Supreme Court Of Canada Tells Google To Filter Search Results…. That’s A Bit Of A Problem

Earlier this week The Supreme Court Of Canada dropped this ruling on the universe:

Canadian courts can force Google to remove results worldwide, the country’s top court has ruled, in decision criticised by civil liberties groups that argue such a move sets a precedent for censorship on the internet.

In its 7-2 decision, Canada’s supreme court found that a court in the country can grant an injunction preventing conduct anywhere in the world when it is necessary to ensure the injunction’s effectiveness.

“The internet has no borders – its natural habitat is global,” the supreme court wrote in its judgment. “The only way to ensure that the interlocutory injunction attained its objective was to have it apply where Google operates – globally.“

Let me explain why this is problematic by going back to what sparked this case:

The case stems from claims by Equustek Solutions Inc, a small technology company in British Columbia that manufactures network devices, that a distributor, Datalink Technologies Gateways, relabeled one of its products and sold it as its own online and acquired trade secrets to design and manufacture a competing product.

In 2012, Equustek asked Google to remove Datalink search results until the case against the company was resolved. While Google removed over 300 specific web pages associated with Datalink, it did so only on the Canadian version of its search engine.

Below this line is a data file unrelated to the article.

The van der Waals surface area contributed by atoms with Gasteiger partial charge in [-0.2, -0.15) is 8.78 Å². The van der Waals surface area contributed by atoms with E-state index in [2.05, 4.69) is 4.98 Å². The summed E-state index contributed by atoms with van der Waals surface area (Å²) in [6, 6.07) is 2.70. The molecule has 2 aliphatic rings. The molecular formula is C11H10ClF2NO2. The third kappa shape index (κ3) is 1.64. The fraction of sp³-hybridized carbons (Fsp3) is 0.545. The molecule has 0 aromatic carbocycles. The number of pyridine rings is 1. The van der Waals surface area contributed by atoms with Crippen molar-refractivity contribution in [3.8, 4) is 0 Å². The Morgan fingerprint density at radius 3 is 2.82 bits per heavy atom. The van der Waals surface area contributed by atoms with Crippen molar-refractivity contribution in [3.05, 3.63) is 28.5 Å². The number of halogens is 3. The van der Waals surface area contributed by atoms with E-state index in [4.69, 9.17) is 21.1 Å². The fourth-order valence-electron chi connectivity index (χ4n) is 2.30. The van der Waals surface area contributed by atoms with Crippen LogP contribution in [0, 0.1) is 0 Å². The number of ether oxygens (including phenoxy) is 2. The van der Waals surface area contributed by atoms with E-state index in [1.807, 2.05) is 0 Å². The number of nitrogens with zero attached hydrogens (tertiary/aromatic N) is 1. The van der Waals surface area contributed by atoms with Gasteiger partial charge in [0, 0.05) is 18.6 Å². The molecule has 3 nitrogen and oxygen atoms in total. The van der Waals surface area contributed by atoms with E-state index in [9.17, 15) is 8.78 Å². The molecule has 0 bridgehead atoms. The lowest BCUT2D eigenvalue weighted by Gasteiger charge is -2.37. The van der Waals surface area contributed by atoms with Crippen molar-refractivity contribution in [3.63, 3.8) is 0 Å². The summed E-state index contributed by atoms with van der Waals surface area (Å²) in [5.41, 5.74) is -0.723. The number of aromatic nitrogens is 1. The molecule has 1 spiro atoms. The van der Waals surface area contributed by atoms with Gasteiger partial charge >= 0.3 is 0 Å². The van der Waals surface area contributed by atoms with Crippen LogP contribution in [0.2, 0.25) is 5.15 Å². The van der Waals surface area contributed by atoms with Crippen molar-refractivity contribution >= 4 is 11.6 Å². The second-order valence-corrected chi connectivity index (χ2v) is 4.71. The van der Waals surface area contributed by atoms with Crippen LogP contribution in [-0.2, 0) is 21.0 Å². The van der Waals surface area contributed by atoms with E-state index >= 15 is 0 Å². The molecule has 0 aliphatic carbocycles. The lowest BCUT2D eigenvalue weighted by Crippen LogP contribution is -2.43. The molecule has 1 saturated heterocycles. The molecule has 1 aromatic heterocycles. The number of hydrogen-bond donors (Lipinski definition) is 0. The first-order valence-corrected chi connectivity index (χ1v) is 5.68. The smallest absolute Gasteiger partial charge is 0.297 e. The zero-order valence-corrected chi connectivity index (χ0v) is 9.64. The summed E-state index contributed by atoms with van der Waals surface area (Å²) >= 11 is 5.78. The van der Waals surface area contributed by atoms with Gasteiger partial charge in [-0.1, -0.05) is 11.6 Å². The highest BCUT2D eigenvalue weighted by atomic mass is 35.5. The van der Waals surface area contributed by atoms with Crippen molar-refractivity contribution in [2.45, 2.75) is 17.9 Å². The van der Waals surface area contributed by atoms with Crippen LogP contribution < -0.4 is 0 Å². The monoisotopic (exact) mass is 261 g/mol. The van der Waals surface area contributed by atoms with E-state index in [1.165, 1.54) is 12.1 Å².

The supreme court of British Columbia subsequently ordered Google to stop displaying search results in any country for any part of Datalink’s websites.

So Google appealed that decision to the Supreme Court Of Canada and lost. And here we are. What the court did is it told Google it cannot include a company in its search results because the company might be stealing. There has been no trial (largely because the people behind Datalink cannot be found) and there has been no finding of guilt or innocence. What happens do Datalink if it’s the latter? Well, what happens is the company has taken a significant hit to it’s bottom line and its reputation. Not that that’s the case here as it appears that Datalink is in the wrong here. But it is worth considering. Plus, until this is actually dealt with in a court, Google is the gatekeeper to keep Datalink at bay. Why isn’t any other search engine mentioned in this decision? It seems really odd to single out Google. And since when are they the police for the entire Internet?

The broader issue is this in my mind: Canadian law is not the law of planet Earth. But in this case, The Supreme Court of Canada has decided that it is the law of planet Earth. This is a dangerous precedent as it basically says that a Canadian court has say over the entire Internet. That seems to be insanely broad to me. It also seems like a slippery slope. What happens when some nation decides that its view of the internet is the legally correct one for example? It makes me wonder what the future of the Internet will be based on what happened this week.

 

 

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